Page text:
Liberation Theology

Pope and People

Joao Pedro Stedile

With his critiques and statements on injustice among human beings and his positions in favour of the poor, of workers and of all those excluded, Pope Francis, from the outset of his Pontificate, has pleasantly surprised militants of people's movements around the world, in contrast with his two predecessors.

The fact of having chosen the name Francis, with all the symbolism associated with Saint Francis of Assisi, whether in relation to personal conduct or within the Church, represents a historical and revolutionary event. No other Pontiff has had the courage to honour Francis of Assisi.

In all the issues on which he has spoken out—the war in Syria, hunger, the migration of Africans to Europe, unemployment, homeless people, etc.—he has always spoken clearly and strongly, without fear of naming the guilty, abandoning the traditional diplomatic discourse that justified the position of the Vatican being always on the side of the powerful and international entities.

Moreover, from the beginning, he has introduced changes leading to a process of internal democracy in the Vatican organizations, which had become veritable centralized monarchies, while he has boldly established sanctions against those figures in the Church implicated in criminal acts, which had previously been quietly swept under the rug.

With these winds of change, from the second half of 2013, there emerged signals that Pope Francis would like to build bridges with popular movements in the whole world. He had historical ties with movements of precarious workers in Argentina, and through them, the National Coordination of the Movements Sem Terra [Landless Workers] began the first dialogues for the organizing of a worldwide meeting of popular movements.

Toward the end of 2013, in the Vatican, with the participation of the Pontifical Academy of Sciences and the Commission of Justice and Peace, National Coordination held several conversations in order to bring about the aspiration of Pope Francis. NC put together an initial seminar to debate the reasons for the social inequalities in the world, and how these were seen within the popular movements.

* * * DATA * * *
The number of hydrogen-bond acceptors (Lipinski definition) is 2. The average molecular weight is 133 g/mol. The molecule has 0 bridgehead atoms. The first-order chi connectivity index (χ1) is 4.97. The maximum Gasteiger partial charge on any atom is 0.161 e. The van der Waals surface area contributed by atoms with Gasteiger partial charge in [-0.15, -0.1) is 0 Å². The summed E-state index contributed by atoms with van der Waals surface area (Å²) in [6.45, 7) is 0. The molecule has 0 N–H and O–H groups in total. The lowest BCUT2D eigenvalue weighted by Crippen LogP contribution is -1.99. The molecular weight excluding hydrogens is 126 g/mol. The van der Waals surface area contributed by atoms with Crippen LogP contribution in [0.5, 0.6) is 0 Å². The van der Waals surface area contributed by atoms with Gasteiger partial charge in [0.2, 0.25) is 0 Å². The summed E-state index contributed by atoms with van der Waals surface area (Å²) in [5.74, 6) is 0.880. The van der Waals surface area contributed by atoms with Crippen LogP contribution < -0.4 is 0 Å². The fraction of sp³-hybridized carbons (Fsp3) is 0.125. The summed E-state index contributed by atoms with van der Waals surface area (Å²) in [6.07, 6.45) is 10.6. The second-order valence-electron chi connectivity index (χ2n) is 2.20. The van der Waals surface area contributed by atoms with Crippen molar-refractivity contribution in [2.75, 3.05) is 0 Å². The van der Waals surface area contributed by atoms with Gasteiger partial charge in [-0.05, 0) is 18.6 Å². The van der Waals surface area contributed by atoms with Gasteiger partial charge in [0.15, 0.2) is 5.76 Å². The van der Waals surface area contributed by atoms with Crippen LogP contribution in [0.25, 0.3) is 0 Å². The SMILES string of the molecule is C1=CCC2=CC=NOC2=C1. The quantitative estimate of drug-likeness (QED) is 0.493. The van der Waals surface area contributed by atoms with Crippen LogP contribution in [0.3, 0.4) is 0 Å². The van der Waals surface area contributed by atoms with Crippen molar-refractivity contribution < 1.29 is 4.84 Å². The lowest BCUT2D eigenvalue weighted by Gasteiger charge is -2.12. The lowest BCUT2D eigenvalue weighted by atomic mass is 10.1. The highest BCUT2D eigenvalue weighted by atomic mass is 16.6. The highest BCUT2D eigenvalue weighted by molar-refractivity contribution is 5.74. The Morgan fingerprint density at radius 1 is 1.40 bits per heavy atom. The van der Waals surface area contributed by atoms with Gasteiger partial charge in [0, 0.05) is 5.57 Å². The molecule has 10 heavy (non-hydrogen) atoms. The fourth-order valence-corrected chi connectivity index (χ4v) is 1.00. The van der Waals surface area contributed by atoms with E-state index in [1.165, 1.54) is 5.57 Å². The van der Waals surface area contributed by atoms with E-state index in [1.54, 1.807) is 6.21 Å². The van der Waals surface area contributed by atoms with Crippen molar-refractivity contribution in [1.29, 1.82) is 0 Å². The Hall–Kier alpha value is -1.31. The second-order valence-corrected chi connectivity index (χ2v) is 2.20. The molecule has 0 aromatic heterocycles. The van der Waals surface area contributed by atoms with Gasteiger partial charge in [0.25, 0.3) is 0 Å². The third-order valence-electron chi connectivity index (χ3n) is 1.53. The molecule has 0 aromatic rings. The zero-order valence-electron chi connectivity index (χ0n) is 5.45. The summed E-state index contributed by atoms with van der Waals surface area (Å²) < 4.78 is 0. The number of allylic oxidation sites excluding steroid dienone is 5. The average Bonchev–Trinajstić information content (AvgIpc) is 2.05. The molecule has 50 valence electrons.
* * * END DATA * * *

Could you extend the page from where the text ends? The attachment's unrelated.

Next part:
Later, a document drafted by nine scientists from around the world, tied to the international Via Campesina was present to explain to the Pope the reasons why GMO seeds and agrotoxins are a danger for humanity and nature.

Following the ongoing dialogue, a World Meeting of Popular Movements with Pope Francis in October of 2014 was organized. In the preparation for this meeting, there was a consensus to the effect that the representation should be from popular movements organized and engaged in the struggle to resolve three fundamental rights of persons: land to cultivate, a roof to live under and decent work.

Thus, more than 180 representatives of workers movements from the whole world gathered, with a broad plurality of religious beliefs, ethnic origins, gender, youth, sexual orientation and geographic representation from all continents. Neither Pope Francis nor the Vatican imposed conditions.

The encounter was historic. For the first time in the history of the Vatican, the Pope met with representatives of popular movements. The meeting was held in the hall of the old Synod, which for centuries had been used only by cardinals. He revealed that he had never been in this place.

In his own presentation, Pope Francis defended a program that was a synthesis of popular struggles, in which agitators must persevere, so that never again will there be farmers without land, workers without decent jobs, nor families without decent housing.
[Translated from original Spanish]

Vol. 48, No. 5, Aug 9 - 15, 2015